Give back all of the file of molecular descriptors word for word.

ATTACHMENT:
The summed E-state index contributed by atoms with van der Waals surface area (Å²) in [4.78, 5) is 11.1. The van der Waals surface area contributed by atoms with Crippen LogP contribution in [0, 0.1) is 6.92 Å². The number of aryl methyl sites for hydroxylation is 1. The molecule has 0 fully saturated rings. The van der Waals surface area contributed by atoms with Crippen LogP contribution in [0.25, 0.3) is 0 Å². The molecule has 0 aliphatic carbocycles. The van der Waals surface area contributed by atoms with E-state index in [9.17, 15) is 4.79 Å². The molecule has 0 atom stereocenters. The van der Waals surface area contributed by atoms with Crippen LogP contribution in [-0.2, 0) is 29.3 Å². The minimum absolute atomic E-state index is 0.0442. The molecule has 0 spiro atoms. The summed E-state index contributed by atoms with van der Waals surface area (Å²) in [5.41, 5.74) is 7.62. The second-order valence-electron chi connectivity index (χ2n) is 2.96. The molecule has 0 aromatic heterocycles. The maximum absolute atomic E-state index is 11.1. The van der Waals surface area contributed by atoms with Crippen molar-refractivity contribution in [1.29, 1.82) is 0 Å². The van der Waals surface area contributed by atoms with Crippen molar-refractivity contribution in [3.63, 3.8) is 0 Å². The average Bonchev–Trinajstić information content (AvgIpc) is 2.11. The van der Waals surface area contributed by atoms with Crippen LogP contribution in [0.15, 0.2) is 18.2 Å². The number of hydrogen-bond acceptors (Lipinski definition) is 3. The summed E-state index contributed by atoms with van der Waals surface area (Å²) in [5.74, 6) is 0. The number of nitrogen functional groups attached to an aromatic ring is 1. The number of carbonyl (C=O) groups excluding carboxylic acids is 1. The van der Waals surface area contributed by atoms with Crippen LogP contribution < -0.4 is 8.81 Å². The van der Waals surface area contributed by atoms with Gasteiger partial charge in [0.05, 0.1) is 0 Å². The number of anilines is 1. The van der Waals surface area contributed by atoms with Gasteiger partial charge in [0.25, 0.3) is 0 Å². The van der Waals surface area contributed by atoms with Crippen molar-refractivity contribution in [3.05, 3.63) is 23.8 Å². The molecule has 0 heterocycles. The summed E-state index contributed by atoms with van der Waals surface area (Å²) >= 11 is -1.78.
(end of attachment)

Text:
The summed E-state index contributed by atoms with van der Waals surface area (Å²) in [4.78, 5) is 11.1. The van der Waals surface area contributed by atoms with Crippen LogP contribution in [0, 0.1) is 6.92 Å². The number of aryl methyl sites for hydroxylation is 1. The molecule has 0 fully saturated rings. The van der Waals surface area contributed by atoms with Crippen LogP contribution in [0.25, 0.3) is 0 Å². The molecule has 0 aliphatic carbocycles. The van der Waals surface area contributed by atoms with E-state index in [9.17, 15) is 4.79 Å². The molecule has 0 atom stereocenters. The van der Waals surface area contributed by atoms with Crippen LogP contribution in [-0.2, 0) is 29.3 Å². The minimum absolute atomic E-state index is 0.0442. The molecule has 0 spiro atoms. The summed E-state index contributed by atoms with van der Waals surface area (Å²) in [5.41, 5.74) is 7.62. The second-order valence-electron chi connectivity index (χ2n) is 2.96. The molecule has 0 aromatic heterocycles. The maximum absolute atomic E-state index is 11.1. The van der Waals surface area contributed by atoms with Crippen molar-refractivity contribution in [1.29, 1.82) is 0 Å². The van der Waals surface area contributed by atoms with Crippen molar-refractivity contribution in [3.63, 3.8) is 0 Å². The average Bonchev–Trinajstić information content (AvgIpc) is 2.11. The van der Waals surface area contributed by atoms with Crippen LogP contribution in [0.15, 0.2) is 18.2 Å². The number of hydrogen-bond acceptors (Lipinski definition) is 3. The summed E-state index contributed by atoms with van der Waals surface area (Å²) in [5.74, 6) is 0. The number of nitrogen functional groups attached to an aromatic ring is 1. The number of carbonyl (C=O) groups excluding carboxylic acids is 1. The van der Waals surface area contributed by atoms with Crippen LogP contribution < -0.4 is 8.81 Å². The van der Waals surface area contributed by atoms with Gasteiger partial charge in [0.05, 0.1) is 0 Å². The number of anilines is 1. The van der Waals surface area contributed by atoms with Gasteiger partial charge in [0.25, 0.3) is 0 Å². The van der Waals surface area contributed by atoms with Crippen molar-refractivity contribution in [3.05, 3.63) is 23.8 Å². The molecule has 0 heterocycles. The summed E-state index contributed by atoms with van der Waals surface area (Å²) >= 11 is -1.78.